Legal recruiter Major Lindsey & Africa has asked a Maryland federal judge to toss an associate's claim that she was retaliated against after suing Troutman Pepper for racial discrimination, arguing that the absence of a contract between the parties dooms her claim, and that she failed to show that the recruiter "acted with a retaliatory motive or intent."

  • June 04, 2024

    JPMorgan Accused Of Retaliating Against Indian H-1B Worker

    JPMorgan Chase & Co. is facing a new lawsuit accusing it of firing an Indian product manager on an H-1B visa after the former employee confronted his supervisor for allegedly discriminating against him based on his race and nationality.

  • June 04, 2024

    Ga. County Wants 11th Circ. To Rethink Trans Care Ban Ruling

    A Georgia county that lost a legal challenge to a provision of its health plan that bars coverage for gender-affirming surgery has asked the full Eleventh Circuit to revisit the decision, arguing that an opinion last month wrongly found the policy discriminates against transgender people, rather than being isolated to a single procedure.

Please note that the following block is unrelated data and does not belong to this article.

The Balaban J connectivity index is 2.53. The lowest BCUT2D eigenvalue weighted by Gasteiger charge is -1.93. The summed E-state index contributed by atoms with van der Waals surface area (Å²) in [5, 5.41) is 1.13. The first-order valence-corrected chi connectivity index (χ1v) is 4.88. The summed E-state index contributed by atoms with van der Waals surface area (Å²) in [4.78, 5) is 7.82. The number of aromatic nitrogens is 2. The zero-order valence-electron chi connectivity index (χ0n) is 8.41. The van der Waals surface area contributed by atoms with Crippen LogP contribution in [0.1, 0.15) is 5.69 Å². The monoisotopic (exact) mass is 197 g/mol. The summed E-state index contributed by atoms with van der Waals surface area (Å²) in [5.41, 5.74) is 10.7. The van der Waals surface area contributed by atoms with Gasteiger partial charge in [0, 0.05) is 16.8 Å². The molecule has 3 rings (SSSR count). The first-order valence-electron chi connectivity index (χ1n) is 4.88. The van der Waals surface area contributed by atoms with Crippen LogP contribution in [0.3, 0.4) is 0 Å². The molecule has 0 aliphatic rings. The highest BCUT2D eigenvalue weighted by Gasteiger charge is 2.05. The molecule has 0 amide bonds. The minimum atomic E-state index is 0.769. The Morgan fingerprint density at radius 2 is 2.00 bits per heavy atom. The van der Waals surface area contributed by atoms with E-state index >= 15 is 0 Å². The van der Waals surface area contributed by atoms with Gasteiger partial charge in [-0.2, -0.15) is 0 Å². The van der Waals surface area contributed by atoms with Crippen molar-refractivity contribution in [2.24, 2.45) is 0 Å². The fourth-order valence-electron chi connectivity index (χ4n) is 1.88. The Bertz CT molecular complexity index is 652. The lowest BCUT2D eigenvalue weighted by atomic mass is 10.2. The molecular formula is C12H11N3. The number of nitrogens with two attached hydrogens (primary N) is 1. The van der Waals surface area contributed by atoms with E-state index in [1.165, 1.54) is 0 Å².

• June 04, 2024

    Advocates Say Workplace AI Vendors 'Ignore' Disability Bias

    Two federal agencies' ongoing investigations into claims that artificial intelligence-fueled screening tools sold by management consulting firm Aon discriminate against disabled job applicants show that tech vendors are overlooking disability bias when they roll out new technology, worker advocates say.

  • June 04, 2024

    Airlines Seek Shield From Chicago's New Paid Sick Leave Law